There are several models for determining chilling hours, but the simplest is: one chilling unit (CU) is equal to one hour’s exposure to the chilling temperature; these units are added up and totaled for a whole season. Advanced models assign different weights to different temperature bands, for example, for any hour colder than 34.5 degrees there is no chilling; for any hour between 34.6F and 36.4F there is a half-hour of chill; for any hour between 36.5F and 48.4F there an hour of chill is added; for any hour between 61.0Fand 64.4F, there is a half-hour of chill hour loss.

Once dormancy is reached in autumn or early winter it cannot be reversed by short-term warm temperatures, but if warm temperatures persist, dormancy can be broken; if that happens without sufficient accumulated chill hours, bud break may be delayed, buds may not break or maybe damaged which in turn will affect fruit set and production.

How to Figure the Monthly Average or Mean Temperature and Chill Hours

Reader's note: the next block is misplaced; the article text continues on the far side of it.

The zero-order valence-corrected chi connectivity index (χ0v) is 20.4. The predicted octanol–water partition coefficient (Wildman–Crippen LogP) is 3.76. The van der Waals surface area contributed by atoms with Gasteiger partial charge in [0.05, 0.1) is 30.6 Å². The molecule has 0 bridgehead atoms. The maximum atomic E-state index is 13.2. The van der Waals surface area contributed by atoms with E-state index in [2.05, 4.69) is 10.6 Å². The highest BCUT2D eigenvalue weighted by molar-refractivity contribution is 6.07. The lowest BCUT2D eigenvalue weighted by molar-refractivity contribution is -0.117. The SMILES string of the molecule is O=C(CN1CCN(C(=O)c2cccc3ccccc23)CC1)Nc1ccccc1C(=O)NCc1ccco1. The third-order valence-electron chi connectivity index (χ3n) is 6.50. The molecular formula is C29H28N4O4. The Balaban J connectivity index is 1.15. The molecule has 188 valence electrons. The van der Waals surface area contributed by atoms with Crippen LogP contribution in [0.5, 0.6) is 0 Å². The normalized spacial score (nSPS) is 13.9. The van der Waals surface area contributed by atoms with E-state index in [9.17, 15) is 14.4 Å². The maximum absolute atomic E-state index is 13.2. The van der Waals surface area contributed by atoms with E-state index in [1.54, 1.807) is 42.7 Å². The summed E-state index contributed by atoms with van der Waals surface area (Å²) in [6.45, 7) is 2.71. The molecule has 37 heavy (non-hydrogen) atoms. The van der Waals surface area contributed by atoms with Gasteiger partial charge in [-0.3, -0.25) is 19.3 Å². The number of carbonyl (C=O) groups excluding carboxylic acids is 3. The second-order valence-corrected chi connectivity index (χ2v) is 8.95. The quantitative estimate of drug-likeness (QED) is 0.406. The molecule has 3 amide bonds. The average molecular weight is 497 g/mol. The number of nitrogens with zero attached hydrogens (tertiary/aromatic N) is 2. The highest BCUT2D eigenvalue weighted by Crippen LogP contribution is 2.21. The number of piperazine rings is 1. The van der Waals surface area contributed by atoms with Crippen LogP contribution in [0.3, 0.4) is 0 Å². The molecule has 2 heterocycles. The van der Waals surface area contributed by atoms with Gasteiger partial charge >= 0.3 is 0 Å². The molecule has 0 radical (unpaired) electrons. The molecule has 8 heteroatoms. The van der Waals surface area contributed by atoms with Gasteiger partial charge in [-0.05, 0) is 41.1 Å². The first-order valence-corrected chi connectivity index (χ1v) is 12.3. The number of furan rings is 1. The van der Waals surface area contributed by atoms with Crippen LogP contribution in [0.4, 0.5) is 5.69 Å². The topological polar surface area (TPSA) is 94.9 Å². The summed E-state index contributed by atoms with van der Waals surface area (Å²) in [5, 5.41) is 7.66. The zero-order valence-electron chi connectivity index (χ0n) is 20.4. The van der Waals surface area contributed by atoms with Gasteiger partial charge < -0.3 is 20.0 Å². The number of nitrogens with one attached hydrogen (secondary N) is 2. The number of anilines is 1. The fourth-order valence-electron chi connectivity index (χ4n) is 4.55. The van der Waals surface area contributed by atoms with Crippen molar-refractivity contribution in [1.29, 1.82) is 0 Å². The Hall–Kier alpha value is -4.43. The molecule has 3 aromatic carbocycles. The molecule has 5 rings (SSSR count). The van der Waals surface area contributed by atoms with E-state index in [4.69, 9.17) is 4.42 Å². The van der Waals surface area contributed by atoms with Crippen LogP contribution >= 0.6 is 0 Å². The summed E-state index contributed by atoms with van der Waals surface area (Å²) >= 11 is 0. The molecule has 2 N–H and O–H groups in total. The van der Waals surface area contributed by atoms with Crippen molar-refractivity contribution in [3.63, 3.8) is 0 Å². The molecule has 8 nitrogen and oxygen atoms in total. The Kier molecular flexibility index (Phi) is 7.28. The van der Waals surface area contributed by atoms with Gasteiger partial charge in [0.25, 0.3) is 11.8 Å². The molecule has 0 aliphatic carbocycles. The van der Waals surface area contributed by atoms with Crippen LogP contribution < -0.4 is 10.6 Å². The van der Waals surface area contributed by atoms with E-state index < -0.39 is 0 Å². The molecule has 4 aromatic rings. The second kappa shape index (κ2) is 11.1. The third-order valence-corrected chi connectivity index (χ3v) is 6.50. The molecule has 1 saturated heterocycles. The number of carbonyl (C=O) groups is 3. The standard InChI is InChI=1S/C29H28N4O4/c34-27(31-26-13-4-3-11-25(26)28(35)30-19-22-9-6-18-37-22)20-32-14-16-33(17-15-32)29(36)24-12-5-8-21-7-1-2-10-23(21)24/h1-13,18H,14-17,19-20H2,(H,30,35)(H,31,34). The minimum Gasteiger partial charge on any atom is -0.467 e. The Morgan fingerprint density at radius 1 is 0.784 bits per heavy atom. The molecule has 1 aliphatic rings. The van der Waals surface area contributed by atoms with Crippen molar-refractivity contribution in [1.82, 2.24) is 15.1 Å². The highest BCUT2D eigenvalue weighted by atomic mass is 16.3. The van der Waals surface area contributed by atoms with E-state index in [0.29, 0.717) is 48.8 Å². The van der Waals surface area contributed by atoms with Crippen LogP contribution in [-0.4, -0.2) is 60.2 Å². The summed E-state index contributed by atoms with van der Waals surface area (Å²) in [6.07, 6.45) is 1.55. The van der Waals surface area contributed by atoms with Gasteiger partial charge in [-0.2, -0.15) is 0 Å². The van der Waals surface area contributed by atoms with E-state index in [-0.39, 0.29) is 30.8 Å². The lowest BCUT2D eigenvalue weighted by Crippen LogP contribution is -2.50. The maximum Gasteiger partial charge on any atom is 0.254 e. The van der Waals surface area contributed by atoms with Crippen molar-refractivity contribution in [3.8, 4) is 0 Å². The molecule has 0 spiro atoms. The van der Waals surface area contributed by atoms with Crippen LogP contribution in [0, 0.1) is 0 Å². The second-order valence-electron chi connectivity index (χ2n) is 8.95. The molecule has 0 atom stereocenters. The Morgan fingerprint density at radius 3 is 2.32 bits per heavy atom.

Here’s how the average or mean temperatures is calculated each month:

  1. The maximum temperatures each day of the month are added together and divided by the number of days in the month to get the average maximum temperature for the month.
  2. The low temperatures for each day of the month are added together and divided by the number of days in the month to get the average minimum temperature for the month.
  3. The average monthly maximum and minimum temperatures are added together and divided by two; the result is the monthly average or mean temperature.